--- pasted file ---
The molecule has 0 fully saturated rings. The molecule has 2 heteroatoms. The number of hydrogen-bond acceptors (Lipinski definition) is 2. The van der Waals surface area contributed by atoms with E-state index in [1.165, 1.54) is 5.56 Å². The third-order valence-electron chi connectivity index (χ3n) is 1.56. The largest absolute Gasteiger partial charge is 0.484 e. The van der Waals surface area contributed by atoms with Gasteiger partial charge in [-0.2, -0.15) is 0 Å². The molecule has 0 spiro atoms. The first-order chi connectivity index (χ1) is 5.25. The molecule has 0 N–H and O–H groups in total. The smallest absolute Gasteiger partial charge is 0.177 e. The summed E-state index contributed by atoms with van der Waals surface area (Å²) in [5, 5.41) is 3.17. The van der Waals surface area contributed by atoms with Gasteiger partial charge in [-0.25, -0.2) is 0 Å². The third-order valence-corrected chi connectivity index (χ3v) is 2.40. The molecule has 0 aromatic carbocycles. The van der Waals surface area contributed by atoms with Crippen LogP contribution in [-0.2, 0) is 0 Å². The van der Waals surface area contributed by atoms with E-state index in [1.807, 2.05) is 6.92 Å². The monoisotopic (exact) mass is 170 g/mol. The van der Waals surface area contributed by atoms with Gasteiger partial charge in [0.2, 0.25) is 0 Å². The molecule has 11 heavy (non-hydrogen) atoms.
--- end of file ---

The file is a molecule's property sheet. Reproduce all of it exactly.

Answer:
The molecule has 0 fully saturated rings. The molecule has 2 heteroatoms. The number of hydrogen-bond acceptors (Lipinski definition) is 2. The van der Waals surface area contributed by atoms with E-state index in [1.165, 1.54) is 5.56 Å². The third-order valence-electron chi connectivity index (χ3n) is 1.56. The largest absolute Gasteiger partial charge is 0.484 e. The van der Waals surface area contributed by atoms with Gasteiger partial charge in [-0.2, -0.15) is 0 Å². The molecule has 0 spiro atoms. The first-order chi connectivity index (χ1) is 5.25. The molecule has 0 N–H and O–H groups in total. The smallest absolute Gasteiger partial charge is 0.177 e. The summed E-state index contributed by atoms with van der Waals surface area (Å²) in [5, 5.41) is 3.17. The van der Waals surface area contributed by atoms with Gasteiger partial charge in [-0.25, -0.2) is 0 Å². The third-order valence-corrected chi connectivity index (χ3v) is 2.40. The molecule has 0 aromatic carbocycles. The van der Waals surface area contributed by atoms with Crippen LogP contribution in [-0.2, 0) is 0 Å². The van der Waals surface area contributed by atoms with E-state index in [1.807, 2.05) is 6.92 Å². The monoisotopic (exact) mass is 170 g/mol. The van der Waals surface area contributed by atoms with Gasteiger partial charge in [0.2, 0.25) is 0 Å². The molecule has 11 heavy (non-hydrogen) atoms.